One of the Obama administration’s signature efforts in education, which pumped billions of federal dollars into overhauling the nation’s worst schools, failed to produce meaningful results, according to a federal analysis.

Test scores, graduation rates and college enrollment were no different in schools that received money through the School Improvement Grants program — the largest federal investment ever targeted to failing schools — than in schools that did not.

The Education Department published the findings on the website of its research division on Wednesday  hours before President Obama’s political appointees walked out the door.

The School Improvement Grants program has been around since the administration of President George W. Bush, but it received an enormous boost under Obama. The administration funneled $7 billion into the program between 2010 and 2015 — far exceeding the $4 billion it spent on Race to the Top grants.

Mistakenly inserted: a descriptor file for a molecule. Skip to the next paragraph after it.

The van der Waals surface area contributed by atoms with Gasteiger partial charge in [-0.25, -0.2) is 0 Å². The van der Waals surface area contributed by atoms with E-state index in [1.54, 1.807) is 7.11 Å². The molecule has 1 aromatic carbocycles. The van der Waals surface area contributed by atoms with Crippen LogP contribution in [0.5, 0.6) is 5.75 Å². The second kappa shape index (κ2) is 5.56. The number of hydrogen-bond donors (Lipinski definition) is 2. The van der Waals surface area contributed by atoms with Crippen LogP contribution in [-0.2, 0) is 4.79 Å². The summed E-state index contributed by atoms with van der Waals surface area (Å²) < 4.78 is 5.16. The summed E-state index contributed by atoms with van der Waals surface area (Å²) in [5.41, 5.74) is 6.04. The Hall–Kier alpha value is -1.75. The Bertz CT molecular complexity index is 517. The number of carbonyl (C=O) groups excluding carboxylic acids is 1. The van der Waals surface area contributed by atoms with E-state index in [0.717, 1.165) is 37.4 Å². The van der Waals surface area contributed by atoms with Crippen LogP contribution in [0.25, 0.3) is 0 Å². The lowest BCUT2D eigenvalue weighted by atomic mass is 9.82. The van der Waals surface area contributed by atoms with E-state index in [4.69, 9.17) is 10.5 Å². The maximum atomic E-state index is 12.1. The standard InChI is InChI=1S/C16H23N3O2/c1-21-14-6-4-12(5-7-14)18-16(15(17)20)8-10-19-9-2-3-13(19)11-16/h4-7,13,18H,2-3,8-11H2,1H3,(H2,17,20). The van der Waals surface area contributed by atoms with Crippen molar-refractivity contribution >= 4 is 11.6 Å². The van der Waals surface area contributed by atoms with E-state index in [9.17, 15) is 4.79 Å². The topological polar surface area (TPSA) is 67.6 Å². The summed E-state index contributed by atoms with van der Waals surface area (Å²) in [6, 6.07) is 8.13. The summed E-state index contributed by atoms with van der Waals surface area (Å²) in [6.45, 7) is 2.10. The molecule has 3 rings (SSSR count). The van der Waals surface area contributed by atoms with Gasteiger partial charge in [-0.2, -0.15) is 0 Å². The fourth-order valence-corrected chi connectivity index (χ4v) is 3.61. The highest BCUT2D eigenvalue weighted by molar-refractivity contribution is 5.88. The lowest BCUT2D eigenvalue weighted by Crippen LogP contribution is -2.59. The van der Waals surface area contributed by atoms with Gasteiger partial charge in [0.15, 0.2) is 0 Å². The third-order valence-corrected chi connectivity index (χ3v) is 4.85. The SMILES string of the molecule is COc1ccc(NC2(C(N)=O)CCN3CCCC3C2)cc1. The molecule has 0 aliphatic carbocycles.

The school turnaround effort, he told The Washington Post days before he left office in 2016, was arguably the administration’s “biggest bet.”

He and other administration officials sought to highlight individual schools that made dramatic improvements after receiving the money. But the new study released this week shows that, as a large-scale effort, School Improvement Grants failed.

It is excessively optimistic and hopelessly naïve to think that a new federal spending effort would turn around the nation’s schools after that approach has not worked for five decades. But the Post reveals how deep the blind optimism was in this case:

Some education experts say that the administration closed its eyes to mounting evidence about the program’s problems in its own interim evaluations, which were released in the years after the first big infusion of cash.

The latest interim evaluation, released in 2015, found mixed results, with students at one-third of the schools showing no improvement or even sliding backward.

Even then, Duncan remained optimistic about the School Improvement Grants, which he said had — along with the Race to the Top grants — unleashed innovation across the country.

For more on the causes of government growth and failure, see here and here.